Last Updated: April 7, 2017
If you ask me, the best names for candlestick patterns are the ones that spark your imagination. The Falling Window is a perfect example. When you hear that creative title, you can imagine a window dropping or sliding or even melting to the ground like one of Dalí’s clocks. Perhaps surprisingly, the lovely name refers to a very simple (but still significant) price action. To discover the formation and value of the Falling Window candlestick pattern, please scroll down.
Last Updated: March 27, 2017
There is a positive and a negative to nearly every situation. We’ve already discussed the upside of a Tasuki Gap, so now it’s time for the downside. Occurring at the end of a distinct downtrend, the Downside Tasuki Gap is a bearish continuation pattern. Like the Upside Tasuki Gap, it isn’t particularly common or dramatic, but why not add it to your repertoire regardless? To help you get started, today we’re exploring the formation of the Downside Tasuki Gap candlestick pattern and the meaning it conveys.
Last Updated: March 17, 2017
Although there may not be an upside to every situation, the presence of an Upside Gap Tasuki surely counts as an upside during an otherwise lackluster market day . . . right? Yes, indeed. The Upside Gap Tasuki is a bullish continuation pattern that occurs in the midst of a strong uptrend. Although this isn’t a particularly common or influential candlestick pattern, it’s certainly worth adding to your Japanese candlestick repertoire. To learn more about its formation and what it says about the current state of the market, simply scroll down.
Last Updated: March 2, 2017
It doesn’t matter if the candles are short or tall. It doesn’t matter if they’re black or white. In fact, it doesn’t even matter if there are two, five, or even ten candles! Just like the Tweezer Top candlestick pattern that we discussed earlier this month, the Tweezer Bottom candlestick pattern is formed by multiple candles in any color or size. The only crucial, distinguishing feature of this signal is that all of the candles involved must have the same low point. To learn more about the Tweezer Bottom’s formation and meaning, simply scroll down.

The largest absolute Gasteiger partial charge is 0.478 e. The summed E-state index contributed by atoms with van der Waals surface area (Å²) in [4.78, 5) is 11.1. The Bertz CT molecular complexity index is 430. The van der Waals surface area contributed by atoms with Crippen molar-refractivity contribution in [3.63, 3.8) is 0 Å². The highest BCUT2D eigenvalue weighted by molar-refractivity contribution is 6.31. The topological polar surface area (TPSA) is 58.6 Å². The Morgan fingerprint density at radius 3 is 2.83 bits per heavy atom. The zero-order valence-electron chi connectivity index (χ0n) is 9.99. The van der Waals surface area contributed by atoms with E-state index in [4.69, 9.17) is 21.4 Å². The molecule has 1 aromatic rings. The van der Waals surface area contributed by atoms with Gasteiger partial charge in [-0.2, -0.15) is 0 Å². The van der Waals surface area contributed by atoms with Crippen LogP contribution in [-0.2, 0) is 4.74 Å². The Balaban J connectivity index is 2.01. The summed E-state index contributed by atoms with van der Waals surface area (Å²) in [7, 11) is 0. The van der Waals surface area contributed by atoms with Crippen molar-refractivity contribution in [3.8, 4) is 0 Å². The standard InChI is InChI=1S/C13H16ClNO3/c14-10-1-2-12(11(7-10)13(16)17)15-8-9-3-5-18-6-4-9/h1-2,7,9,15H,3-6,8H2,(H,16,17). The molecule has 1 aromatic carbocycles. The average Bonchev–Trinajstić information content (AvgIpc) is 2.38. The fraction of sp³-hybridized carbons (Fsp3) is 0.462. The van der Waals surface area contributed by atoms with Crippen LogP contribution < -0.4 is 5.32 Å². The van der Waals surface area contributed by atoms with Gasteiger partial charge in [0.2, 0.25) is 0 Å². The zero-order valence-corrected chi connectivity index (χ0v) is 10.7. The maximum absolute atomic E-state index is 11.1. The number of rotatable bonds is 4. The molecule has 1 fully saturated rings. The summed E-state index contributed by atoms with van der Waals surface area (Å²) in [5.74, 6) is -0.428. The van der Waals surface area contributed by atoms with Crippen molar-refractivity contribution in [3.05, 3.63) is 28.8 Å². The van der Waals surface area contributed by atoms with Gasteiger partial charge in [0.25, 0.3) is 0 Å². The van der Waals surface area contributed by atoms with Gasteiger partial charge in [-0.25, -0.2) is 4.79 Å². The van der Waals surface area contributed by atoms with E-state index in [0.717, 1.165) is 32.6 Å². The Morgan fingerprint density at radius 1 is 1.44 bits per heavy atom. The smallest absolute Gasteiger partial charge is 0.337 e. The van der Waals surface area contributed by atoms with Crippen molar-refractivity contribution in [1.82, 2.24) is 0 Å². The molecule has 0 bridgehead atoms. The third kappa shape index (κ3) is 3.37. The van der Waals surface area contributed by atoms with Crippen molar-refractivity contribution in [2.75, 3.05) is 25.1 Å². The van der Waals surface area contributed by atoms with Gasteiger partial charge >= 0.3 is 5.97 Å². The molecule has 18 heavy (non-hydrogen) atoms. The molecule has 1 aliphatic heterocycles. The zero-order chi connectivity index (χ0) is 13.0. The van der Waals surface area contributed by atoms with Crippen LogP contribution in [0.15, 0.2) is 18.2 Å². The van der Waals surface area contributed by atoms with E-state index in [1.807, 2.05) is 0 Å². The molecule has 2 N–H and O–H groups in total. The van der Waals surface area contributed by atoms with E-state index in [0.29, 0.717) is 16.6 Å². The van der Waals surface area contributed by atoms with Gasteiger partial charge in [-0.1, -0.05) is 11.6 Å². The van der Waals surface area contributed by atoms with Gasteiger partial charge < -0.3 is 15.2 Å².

Last Updated: February 20, 2017
Most Japanese candlestick patterns require specific candles in order to exist at all. For example, they might call for a black candle or a white candle, a tall candle or a short candle, a candle with no wicks or a candle with two wicks, or some combination thereof. The Tweezer Top candlestick pattern is unique in that it only requires that the two (or more) candles involved have the same high point. Beyond that trait, the candles can look quite different. This distinguishing feature means that the Tweezer Top candlestick pattern will appear in a different form nearly every time you see it. Interested in learning more about this shape-shifting signal? Let’s dig in . . .
Last Updated: January 31, 2017